*  CEC Calendar Meeting, 5/24/17, 6:00pm, PS 20 (166 Essex St.)

Thanks; School Funding & Charter Updates; Resolution & Resources

Thank you!
A big thanks to the community members who joined our meeting last week, and to:
*  Maria Bautista, Alliance for Quality Education (School funding & the Campaign for Fiscal Equity)
*  Joe Rogers, Jr., Campaign for Educational Equity (Students’ educational rights)
*  Jia Li and Kemala Karmen (Parents’ testing rights)
School Funding & Charter School Updates
*  Governor Cuomo’s and the state senate’s budget proposals would strip funding from city schools, change poverty formulas…Negotiations in Albany are ongoing (New York City Schools Continue to See Shortfall in Foundation Aid, IBO, 3/17)

Expected v actual state foundation aid since 2007

*  Join a rally at Cuomo’s office today at 4:30pm to demand full Foundation Aid funding, maintain the charter cap, and limit charter aid. 4/5/17, 633 3rd Ave. b/w 40th & 41st.
*  The 2014 act changing the charter school funding formula expires this year (With State Formula for Charter School Funding Likely to Change, City Costs to Grow More Than Budgeted* (from $159 million to $220 million), IBO, 3/17). *Encouragingly, the latest reports from Albany indicate this change may not happen, and that the charter cap may remain in place.
*  Board of Regents members discussed how charter schools under-enroll high-needs students and contribute to segregation (Chalkbeat, 4/3/17)
 “It seems to me that there is something out of sync,” said Regent Lester Young. “How do you have a framework that allows this to happen?”
Regent Judith Johnson made a similar point. “I’m concerned that what we are doing here is continuing to support the segregation of schools,” she said. “I sometimes get emotional about this because I don’t understand why we continue to support programs like this that violate the principles that we stand for in public education.”
*  The DOE says the 2018 budget would raise the Fair Student Funding floor from 87% to 90% for all schools. FSF is supposed to provide equity in school-based funding allocations. But the formula weights are inadequate to provide necessary services to the highest needs categories of students. Categories such as Students in Temporary Housing are excluded from the formula; all of our schools should be funded at the 100% FSF level; the formula makes veteran teachers’ salaries prohibitive for many schools; schools often over-enroll students to maximize funding rather than capping class sizes.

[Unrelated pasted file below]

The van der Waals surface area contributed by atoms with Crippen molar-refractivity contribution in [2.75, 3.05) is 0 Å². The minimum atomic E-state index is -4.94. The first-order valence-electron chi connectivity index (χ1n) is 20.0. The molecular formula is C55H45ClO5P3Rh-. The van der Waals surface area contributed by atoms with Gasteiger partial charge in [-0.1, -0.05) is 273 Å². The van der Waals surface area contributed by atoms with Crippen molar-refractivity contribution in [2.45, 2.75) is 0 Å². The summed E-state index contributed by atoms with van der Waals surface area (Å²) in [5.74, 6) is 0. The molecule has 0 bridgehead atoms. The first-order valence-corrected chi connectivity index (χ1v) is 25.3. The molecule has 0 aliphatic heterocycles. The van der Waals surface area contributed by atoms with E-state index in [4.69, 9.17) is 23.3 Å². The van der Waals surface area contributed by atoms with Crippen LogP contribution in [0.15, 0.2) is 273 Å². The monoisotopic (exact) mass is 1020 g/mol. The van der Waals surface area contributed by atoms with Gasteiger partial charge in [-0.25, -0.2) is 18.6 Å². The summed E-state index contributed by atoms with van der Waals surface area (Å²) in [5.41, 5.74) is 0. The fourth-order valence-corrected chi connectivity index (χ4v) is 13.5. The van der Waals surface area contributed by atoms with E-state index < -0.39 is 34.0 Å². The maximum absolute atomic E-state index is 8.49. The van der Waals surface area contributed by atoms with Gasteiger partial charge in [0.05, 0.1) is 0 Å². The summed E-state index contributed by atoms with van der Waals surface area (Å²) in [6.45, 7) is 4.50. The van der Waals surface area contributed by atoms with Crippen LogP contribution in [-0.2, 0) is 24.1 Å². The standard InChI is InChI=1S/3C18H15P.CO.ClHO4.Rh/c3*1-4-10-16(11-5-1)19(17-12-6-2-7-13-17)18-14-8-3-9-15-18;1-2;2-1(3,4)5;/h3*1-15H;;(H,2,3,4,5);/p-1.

*  To share feedback on the FSF formula with the DOE, send comments by April 18, 2017 to BudgetPublicComments@schools.nyc.gov, 212-374-6754, or Karma Wilson, Office of Finance, 52 Chambers Street, Room 319, NY, NY 10007. The Panel for Educational Policy will vote on the FSF formula at its meeting on April 19th (6:00pm at Long Island City High School 14-30 Broadway, Queens, NY 11106).
Educational Rights Resolution
At last week’s meeting, we passed a resolution to inform New York City families about students’ educational rights under state law, which include:

*  sufficient numbers of qualified teachers, principals, and other personnel
*  suitable and up-to-date curricula, including an expanded platform of programs to help students who are at risk of academic failure
*  adequate resources for students with disabilities and English-language learners
*  appropriate class sizes
*  sufficient and up-to-date books, supplies, libraries, educational technology, and laboratories
*  a safe and orderly environment
*  adequate and accessible school buildings.

The resolution calls for New York City and State’s elected and education officials to publish thorough, user-friendly information about students’ educational rights and provide all New York City public school families with a copy of the publication by September 2017.
Resources:
Campaign for Educational Equity
*  CEE’s blog, which features the presentation Students’ Constitutional Right to a Sound Basic Education: New York’s Unfinished Agenda.
*  CEE’s Know Your Educational Rights handout series and educational-rights publications.
*  Sign up for CEE’s e-newsletter and consider following/liking CEE on Facebook and/or Twitter.
Alliance for Quality Education
Check out the AQE site for school funding news, including: “Senate Republicans & IDC Stall State Budget Negotiations Over Charter School Tuition Funding.”

Change the Stakes, NYC Opt Out and NYS Allies for Public Education
See NYSAPE’s “Response to Commissioner Elia’s Toolkit“, “How NYSED Should Count Opt-Outs…”, and additional resources to help parents exercise their rights in relation to standardized testing.

Upcoming Meetings
*  Citywide Council on High Schools Meeting, 4/6/17, 6:00pm-8:45pm (52 Chambers St.)
*  Empowering our Communities: Understanding the Purposes and Goals of the Nonprofit Security Grant Program, 4/7/17, 1:00pm, The Museum at Eldridge Street (12 Eldridge St.)
*  CEC Calendar & Business Meeting, 4/26/17, 6:00pm, PS 20 (166 Essex St.)

Upcoming Meetings 

*  CEC1 Budget Committee, 4/3/17, 8:30am, PS 20 (166 Essex St.), Rm. 126.
*  Citywide Council on High Schools Meeting, 4/6/17, 6:00pm-8:45pm, 52 Chambers St., NY, NY 10007
*  CEC Calendar & Business Meeting, 4/26/17, 6:00pm, PS 20 (166 Essex St.)